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  7. Has she read The Belgariad series by David Eddings? It’s high fantasy, and I really enjoyed it at her age (and I had the same higher reading level thing going on). And if she likes it, there’s a whole nother sequel series and then two whole other series set in a different world. Would keep her busy for a little bit! I’m sure there’s no sex in them; romance is definitely hinted at, and there’s love, but it’s pretty much left at that. (When two of the characters, who are married, decide to have a baby, they end up planting a tree, lol) No swearing either. There is some violence, since in any high fantasy you’re fighting something, but it didn’t bother me and I’m really sensitive to violence. Hope that helps!(Also, I reread the Anne series a bunch! And this was just the age when I read Pride and Prejudice for the first time and absolutely loved it)

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  8. Hi, I have relatively recently found the world of book blogs and enjoy yours a lot. I tend to have a bad memory when it comes to books, but I do remember what I like, if not the details. πŸ™‚ I enjoyed and would suggest: 1. Robert C. O’Brien’s The Silver Crown2. The Perilous Gard by Elizabeth Pope3. The Changeling by Zilpha Keatley SnyderI like more than one book by Richard Peck and Eileen Dunlop (and generally, once I find a book I like, I will check out the author’s other work as well-true of the authors above as well). Just thought I’d mention a couple of older books that might not get mentioned with newer ones!

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  9. My daughter has loved all of the books in the Maximum Ride series so far – she’s 11 and reads at a high school level, too. I agree that it’s hard to find books that are at her reading level that are also at her maturity level.

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  10. heather — thanks for the names; she’s read books by quite a few of them… but there are some we’ve not heard of and should check out.erin — no worries; thanks for the link to Little Willow. I thought of her as a resource, but didn’t want to dig through her site looking for recommendations. joyce — she’s read quite a few on your list, but there are some that she hasn’t. Thanks. πŸ™‚ I’ll have to sit her down and get her to let you in on some favorites. I know she really liked Here there be Dragons and Ever by Gail Carson Levine off the top of my head.Eva — no she hasn’t. Thanks! That does sound interesting. And Somer… she hasn’t read that one, either. I agree: it’s hard to find ones that fit everything. But it’s worth it to keep trying… right?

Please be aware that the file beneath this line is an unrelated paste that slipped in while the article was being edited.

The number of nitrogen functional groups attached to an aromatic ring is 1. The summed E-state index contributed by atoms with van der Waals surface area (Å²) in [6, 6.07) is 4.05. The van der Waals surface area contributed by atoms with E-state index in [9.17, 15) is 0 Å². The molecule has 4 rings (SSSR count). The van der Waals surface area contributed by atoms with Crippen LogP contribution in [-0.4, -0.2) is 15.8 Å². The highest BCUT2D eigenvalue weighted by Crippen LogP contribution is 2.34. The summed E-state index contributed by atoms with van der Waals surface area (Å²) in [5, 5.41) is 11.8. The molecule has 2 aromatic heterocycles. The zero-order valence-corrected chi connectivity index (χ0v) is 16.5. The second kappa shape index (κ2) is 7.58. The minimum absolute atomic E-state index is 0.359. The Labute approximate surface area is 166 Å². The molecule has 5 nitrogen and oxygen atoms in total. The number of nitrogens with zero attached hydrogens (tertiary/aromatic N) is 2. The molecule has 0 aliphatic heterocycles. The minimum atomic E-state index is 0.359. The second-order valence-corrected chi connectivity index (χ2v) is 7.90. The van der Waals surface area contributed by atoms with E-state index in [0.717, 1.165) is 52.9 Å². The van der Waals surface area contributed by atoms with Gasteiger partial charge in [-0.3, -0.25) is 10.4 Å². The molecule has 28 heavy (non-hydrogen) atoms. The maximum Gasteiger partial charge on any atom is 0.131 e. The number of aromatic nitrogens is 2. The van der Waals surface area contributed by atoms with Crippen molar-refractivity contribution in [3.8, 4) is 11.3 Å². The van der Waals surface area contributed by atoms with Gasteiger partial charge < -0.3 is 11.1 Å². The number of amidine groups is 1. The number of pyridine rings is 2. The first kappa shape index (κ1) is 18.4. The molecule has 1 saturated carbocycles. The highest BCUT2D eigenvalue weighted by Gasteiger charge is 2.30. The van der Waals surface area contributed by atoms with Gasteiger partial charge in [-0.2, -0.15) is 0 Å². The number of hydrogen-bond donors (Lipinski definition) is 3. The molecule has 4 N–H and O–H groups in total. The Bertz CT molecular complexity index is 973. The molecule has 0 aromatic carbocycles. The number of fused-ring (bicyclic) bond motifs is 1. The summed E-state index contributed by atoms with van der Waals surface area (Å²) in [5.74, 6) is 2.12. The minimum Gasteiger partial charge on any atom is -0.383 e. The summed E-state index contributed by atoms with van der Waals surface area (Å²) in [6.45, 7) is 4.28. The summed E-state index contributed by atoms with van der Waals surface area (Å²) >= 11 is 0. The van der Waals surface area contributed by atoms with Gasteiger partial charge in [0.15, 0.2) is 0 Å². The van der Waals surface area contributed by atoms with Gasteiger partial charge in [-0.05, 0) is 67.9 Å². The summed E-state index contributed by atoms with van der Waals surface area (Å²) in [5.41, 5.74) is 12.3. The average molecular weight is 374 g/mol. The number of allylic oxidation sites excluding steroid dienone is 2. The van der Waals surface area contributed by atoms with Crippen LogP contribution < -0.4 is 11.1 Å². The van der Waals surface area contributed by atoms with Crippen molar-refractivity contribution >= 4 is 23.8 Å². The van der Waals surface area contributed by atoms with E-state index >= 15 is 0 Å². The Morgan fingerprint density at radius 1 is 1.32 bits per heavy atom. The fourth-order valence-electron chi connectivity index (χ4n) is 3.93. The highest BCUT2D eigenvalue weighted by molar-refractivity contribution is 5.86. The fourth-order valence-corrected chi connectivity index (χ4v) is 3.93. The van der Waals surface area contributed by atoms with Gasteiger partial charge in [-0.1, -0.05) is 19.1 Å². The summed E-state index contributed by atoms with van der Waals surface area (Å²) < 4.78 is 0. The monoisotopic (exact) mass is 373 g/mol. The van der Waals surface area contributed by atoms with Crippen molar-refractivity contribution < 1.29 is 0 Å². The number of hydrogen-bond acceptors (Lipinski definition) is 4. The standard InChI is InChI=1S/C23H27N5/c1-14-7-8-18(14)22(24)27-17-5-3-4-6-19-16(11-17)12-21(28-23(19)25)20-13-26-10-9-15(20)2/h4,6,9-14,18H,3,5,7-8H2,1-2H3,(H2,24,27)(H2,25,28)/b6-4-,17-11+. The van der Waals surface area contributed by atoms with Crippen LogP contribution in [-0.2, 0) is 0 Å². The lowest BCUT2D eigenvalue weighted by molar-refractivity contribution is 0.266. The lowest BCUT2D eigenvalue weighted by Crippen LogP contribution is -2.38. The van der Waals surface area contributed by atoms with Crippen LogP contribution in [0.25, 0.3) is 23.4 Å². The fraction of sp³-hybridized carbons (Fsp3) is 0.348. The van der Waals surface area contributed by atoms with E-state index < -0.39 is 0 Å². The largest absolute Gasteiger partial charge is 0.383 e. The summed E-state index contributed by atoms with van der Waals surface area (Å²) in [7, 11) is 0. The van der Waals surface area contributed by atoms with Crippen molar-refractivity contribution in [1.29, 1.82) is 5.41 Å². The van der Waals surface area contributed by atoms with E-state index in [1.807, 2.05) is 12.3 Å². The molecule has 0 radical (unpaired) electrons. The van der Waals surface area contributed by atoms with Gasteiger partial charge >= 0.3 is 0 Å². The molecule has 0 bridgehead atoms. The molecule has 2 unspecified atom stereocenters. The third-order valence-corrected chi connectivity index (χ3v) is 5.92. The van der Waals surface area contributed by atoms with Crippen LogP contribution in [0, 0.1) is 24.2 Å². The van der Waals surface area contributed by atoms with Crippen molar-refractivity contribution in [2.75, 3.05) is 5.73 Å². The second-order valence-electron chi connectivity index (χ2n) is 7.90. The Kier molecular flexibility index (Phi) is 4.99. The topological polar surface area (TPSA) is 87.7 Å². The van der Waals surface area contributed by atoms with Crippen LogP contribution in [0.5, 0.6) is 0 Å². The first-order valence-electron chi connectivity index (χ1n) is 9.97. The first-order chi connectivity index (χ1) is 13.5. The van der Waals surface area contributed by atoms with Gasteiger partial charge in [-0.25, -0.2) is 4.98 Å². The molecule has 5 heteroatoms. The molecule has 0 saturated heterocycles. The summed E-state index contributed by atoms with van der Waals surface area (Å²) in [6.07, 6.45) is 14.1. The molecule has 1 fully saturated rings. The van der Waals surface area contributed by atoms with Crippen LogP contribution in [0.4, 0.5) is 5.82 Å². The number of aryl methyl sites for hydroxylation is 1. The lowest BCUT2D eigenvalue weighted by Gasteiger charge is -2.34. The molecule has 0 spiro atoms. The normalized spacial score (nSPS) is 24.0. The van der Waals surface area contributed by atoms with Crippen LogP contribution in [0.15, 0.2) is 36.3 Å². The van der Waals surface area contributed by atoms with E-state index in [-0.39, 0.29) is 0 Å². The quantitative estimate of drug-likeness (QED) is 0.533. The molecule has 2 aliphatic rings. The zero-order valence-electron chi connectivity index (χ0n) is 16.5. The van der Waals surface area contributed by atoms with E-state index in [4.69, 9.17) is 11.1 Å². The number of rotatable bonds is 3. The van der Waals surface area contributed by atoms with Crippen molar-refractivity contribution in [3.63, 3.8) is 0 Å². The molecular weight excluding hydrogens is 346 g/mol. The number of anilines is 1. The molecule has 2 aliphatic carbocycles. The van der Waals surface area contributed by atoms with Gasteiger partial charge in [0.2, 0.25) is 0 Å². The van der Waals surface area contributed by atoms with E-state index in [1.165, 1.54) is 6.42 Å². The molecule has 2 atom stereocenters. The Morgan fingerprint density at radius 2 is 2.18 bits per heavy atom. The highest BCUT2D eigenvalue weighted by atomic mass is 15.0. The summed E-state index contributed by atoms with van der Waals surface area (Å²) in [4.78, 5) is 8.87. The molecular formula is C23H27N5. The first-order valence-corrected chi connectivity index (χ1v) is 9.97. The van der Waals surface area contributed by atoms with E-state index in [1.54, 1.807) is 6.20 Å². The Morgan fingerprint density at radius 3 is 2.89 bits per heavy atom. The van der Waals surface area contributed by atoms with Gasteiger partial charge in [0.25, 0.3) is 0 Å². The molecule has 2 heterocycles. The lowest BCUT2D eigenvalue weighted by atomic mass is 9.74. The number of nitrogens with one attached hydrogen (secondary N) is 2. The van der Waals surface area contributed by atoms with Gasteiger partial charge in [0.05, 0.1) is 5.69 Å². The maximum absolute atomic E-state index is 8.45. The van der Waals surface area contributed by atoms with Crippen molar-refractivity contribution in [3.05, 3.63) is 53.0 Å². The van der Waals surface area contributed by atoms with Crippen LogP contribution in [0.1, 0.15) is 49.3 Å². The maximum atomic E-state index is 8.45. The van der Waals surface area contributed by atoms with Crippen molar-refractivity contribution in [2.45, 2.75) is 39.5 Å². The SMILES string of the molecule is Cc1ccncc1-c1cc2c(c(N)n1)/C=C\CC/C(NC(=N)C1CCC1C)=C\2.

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  11. My son is very much the same way! Luckily we are very close to the library. She has probably already read this, but at that very age I read the Lord of the Rings and loved it. I also very much enjoyed the Shannara series by Terry Brooks. There are now several of those to read, but I have to admit my son did not like those as much as I did, or as much as he liked LOTR.

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  12. Neil Gaiman has written a few young adult books in amongst everything else, and he is, of course, essential reading for anyone interested in fantasy. Odd and the Frost Giants, the short one he wrote for world book day, is pretty good.It is, however, vitally important to make sure it is his young adult work you get hold of, and not one of his normal novels. They wouldn’t be anywhere near suitable.

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  13. stu — heh. I agree about Gaiman. However, I tried getting Coraline for M and she turned her nose up at it. (She’s also turned her nose up at Terry Prachett in spite of glowing recommendations from extended family.) Perhaps I’ll try the Frost Giants to see if it gets a warmer reaction from her.

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  14. When I was her age I loved reading series. I think I read all the Nancy Drews out there. I also loved a series called Mandie by Lois Gladys Leppard. I don’t remember the reading level but it’s about a 12 year old girl and starts in the year 1900. I loved them because there was always a mystery to solve and it was historical. They are Christian in theme though.

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  15. Wow, that sounds like me at that age. I devoured books (still do) and I was well above my age in reading level, but very sensitive emotionally and not ready to handle books for teenagers.Here are some books that I really enjoyed and some of which aren’t necessarily that commonly read these days:Miscellaneous genres:– <>The Enchanted Castle<> and <>The Railway Children<> by E. Nesbit– <>The Secret Garden<> and <>A Little Princess<> by Frances Hodgson Burnett– <>The Four-Story Mistake<> and <>Then There Were Five<> by Elizabeth Enright– <>Rebecca of Sunnybrook Farm<> by Kate Douglas Wiggin– All books by L. M. Montgomery (Anne of Green Gables, Emily of New Moon, and many others)– The Trixie Belden mystery seriesFantasy genre:– The Dark is Rising series by Susan Cooper– books by Lloyd Alexander (The Black Cauldron, etc)– The Earthsea trilogy by Ursula le Guin– The Half-Magic series by Edward Eager (was out of print for a while, I think, but a quick search on Amazon indicates that it might be back in print)